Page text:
Sermon for Eighth Sunday after Trinity – 22nd July 2018 (Proper 11)

Gospel: Mark 6.30-34, 53-56

Imagine the day: it’s hot, so hot, as hot as it’s been for us this week. Hot and dry and exhausting, sapping energy and preventing sleep. So hot.

Imagine the disciples: they’re excited by their recent mission; they’re tired, so tired, because giving yourself in the service of others is tiring, draining and seemingly never ending.

Imagine the people: hot, tired, beleaguered people, fractious children, distracted parents and the smell of poverty and sickness – and excitement because they’re excited by this Jesus who is teaching and healing and offering a new way of living.

Everyone needs something – a cure for an illness, healing for a sick child, hope and faith in a dark place of despair, comfort in mourning, forgiveness for sin and peace for a troubled mind. Everyone needs something. We all need something. So much need.

Imagine Jesus: he sees everything and everyone around him; he sees the crowd who look to him to meet their needs. He sees the disciples. They need to rest and reflect on their experience of being sent by him to do his work of preaching and healing.

For now he can only minister to one group and that today has to be his disciples who need to recharge their batteries before going back to work.

Imagine the boat leaving the shore, the relief of the disciples as they pull away from the noise and smell and pushing and shoving and calling and crying. They sail into the peace and tranquillity of the sea of Galilee on a hot sunny day.

Imagine the landing: the shock, the wanting to go back to sea to get away from these people who need Jesus; these needy people who are prepared to rush along the shore of the lake in stifling heat and burning sun to get near to this man who attracts, fascinates, scares or worries people wherever he goes.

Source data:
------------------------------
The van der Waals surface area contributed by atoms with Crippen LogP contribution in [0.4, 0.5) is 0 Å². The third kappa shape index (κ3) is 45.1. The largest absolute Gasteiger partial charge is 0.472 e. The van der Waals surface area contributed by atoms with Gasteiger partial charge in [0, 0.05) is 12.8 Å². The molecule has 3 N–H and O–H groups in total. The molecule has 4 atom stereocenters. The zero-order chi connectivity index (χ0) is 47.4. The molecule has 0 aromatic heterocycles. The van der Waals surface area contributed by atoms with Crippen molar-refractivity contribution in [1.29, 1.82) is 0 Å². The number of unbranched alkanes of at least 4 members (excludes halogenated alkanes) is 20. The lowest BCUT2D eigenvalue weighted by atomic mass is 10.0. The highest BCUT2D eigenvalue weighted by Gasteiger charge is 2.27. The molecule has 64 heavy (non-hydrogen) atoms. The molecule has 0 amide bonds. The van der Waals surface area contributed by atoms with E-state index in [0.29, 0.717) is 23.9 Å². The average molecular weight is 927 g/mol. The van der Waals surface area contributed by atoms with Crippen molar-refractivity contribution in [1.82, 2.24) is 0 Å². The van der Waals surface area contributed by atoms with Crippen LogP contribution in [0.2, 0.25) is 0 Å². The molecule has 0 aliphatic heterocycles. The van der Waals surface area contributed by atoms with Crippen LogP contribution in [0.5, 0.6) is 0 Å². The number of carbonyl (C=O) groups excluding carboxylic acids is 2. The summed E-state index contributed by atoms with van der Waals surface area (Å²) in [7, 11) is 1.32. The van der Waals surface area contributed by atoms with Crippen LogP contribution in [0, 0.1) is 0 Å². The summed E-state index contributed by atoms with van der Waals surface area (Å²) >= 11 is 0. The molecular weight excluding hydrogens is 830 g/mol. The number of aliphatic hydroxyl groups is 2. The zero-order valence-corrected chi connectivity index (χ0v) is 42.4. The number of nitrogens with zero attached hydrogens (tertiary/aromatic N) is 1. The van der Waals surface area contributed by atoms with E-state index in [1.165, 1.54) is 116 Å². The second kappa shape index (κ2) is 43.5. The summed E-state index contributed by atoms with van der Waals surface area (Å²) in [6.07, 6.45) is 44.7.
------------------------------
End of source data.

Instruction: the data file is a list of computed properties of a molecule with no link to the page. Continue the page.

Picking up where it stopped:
Imagine Jesus who came not to be served but to serve and to give his life for many. He came to give life in all its abundance, to draw people to him that they might become fully human and truly alive to God.

He sees sheep, shepherdless sheep who are looking hopefully at him, wanting him to be their shepherd, to take care of them, to feed them, to lead them by still waters, to anoint their heads with oil and heal them, to make them stronger than their enemies and oppressors and to guard them when they sleep.

Jesus sees sheep and in his love and compassion he reaches out to them to teach them many things so that they may be fully human, not sheep any more.

Imagine the day, the crowds of people, the disciples.
Imagine Jesus.

Let’s see them in our minds’ eye and then look for ourselves among them.

We might be one of the many needing healing for ourselves or for someone we love, anxious to get close even if we can only touch his cloak.

We might need him to teach us how to live a better, fuller life because the one we’ve got is disappointing, unsatisfying, empty and going nowhere.

Even on this hottest of days our need is so great that we somehow find the energy to push forward, to walk round the lake and push forward again to reach him.

Imagine at last we stand before him and know that he knows our greatest need and wants to meet that need. That meeting, that moment, is sacred between God and us.

We might be among the disciples: tired, drained and worn out in the service of others and following the call of Jesus. He knows what it’s like because he too is driven by his calling from God and gives himself all day every day to that calling. He knows the relentless pressure, the constant demands, the draining of spiritual resources. He knows our need to find refreshment, encouragement and grace to carry on. He encourages us to find that space and to allow ourselves to be renewed and strengthened.

Wherever we stand, we stand in need of grace, forgiveness and healing and in his wisdom and compassion our Lord knows our needs better than we ourselves do and he wants what is best for us, what will bring us to fullness of life – his gift to us.

Imagine being with such a Lord on such a day.